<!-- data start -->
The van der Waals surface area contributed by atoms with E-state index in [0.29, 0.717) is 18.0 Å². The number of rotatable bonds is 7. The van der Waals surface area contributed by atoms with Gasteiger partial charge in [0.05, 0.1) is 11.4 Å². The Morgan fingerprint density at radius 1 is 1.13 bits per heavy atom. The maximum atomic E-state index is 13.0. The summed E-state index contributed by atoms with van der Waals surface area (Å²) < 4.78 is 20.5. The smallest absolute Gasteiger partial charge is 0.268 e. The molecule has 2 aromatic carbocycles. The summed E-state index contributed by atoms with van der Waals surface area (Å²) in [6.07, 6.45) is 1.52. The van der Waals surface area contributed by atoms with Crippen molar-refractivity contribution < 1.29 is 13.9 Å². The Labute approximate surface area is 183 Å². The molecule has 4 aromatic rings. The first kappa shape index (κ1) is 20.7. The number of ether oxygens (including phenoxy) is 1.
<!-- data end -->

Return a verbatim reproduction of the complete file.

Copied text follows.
The van der Waals surface area contributed by atoms with E-state index in [0.29, 0.717) is 18.0 Å². The number of rotatable bonds is 7. The van der Waals surface area contributed by atoms with Gasteiger partial charge in [0.05, 0.1) is 11.4 Å². The Morgan fingerprint density at radius 1 is 1.13 bits per heavy atom. The maximum atomic E-state index is 13.0. The summed E-state index contributed by atoms with van der Waals surface area (Å²) < 4.78 is 20.5. The smallest absolute Gasteiger partial charge is 0.268 e. The molecule has 2 aromatic carbocycles. The summed E-state index contributed by atoms with van der Waals surface area (Å²) in [6.07, 6.45) is 1.52. The van der Waals surface area contributed by atoms with Crippen molar-refractivity contribution < 1.29 is 13.9 Å². The Labute approximate surface area is 183 Å². The molecule has 4 aromatic rings. The first kappa shape index (κ1) is 20.7. The number of ether oxygens (including phenoxy) is 1.